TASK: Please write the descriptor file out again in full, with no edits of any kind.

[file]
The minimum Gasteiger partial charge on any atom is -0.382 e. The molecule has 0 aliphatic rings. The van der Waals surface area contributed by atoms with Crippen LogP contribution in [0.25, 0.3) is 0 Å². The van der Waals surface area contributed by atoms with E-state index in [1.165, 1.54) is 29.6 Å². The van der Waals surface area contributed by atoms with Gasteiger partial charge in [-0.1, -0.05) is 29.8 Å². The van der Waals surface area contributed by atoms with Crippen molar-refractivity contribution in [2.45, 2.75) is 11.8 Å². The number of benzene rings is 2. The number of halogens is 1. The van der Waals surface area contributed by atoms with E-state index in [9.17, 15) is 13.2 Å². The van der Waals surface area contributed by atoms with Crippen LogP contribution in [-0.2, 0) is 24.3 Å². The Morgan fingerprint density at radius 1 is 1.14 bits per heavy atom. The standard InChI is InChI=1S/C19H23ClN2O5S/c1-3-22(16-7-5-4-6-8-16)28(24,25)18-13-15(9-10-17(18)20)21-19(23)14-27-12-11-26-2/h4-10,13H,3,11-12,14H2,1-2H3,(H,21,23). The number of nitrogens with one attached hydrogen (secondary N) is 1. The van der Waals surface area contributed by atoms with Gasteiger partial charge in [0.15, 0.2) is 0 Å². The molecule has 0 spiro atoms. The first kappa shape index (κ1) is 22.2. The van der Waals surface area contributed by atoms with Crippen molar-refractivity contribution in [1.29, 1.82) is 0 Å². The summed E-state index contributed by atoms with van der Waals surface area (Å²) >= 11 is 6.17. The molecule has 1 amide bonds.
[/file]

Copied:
The minimum Gasteiger partial charge on any atom is -0.382 e. The molecule has 0 aliphatic rings. The van der Waals surface area contributed by atoms with Crippen LogP contribution in [0.25, 0.3) is 0 Å². The van der Waals surface area contributed by atoms with E-state index in [1.165, 1.54) is 29.6 Å². The van der Waals surface area contributed by atoms with Gasteiger partial charge in [-0.1, -0.05) is 29.8 Å². The van der Waals surface area contributed by atoms with Crippen molar-refractivity contribution in [2.45, 2.75) is 11.8 Å². The number of benzene rings is 2. The number of halogens is 1. The van der Waals surface area contributed by atoms with E-state index in [9.17, 15) is 13.2 Å². The van der Waals surface area contributed by atoms with Crippen LogP contribution in [-0.2, 0) is 24.3 Å². The Morgan fingerprint density at radius 1 is 1.14 bits per heavy atom. The standard InChI is InChI=1S/C19H23ClN2O5S/c1-3-22(16-7-5-4-6-8-16)28(24,25)18-13-15(9-10-17(18)20)21-19(23)14-27-12-11-26-2/h4-10,13H,3,11-12,14H2,1-2H3,(H,21,23). The number of nitrogens with one attached hydrogen (secondary N) is 1. The van der Waals surface area contributed by atoms with Gasteiger partial charge in [0.15, 0.2) is 0 Å². The molecule has 0 spiro atoms. The first kappa shape index (κ1) is 22.2. The van der Waals surface area contributed by atoms with Crippen molar-refractivity contribution in [1.29, 1.82) is 0 Å². The summed E-state index contributed by atoms with van der Waals surface area (Å²) >= 11 is 6.17. The molecule has 1 amide bonds.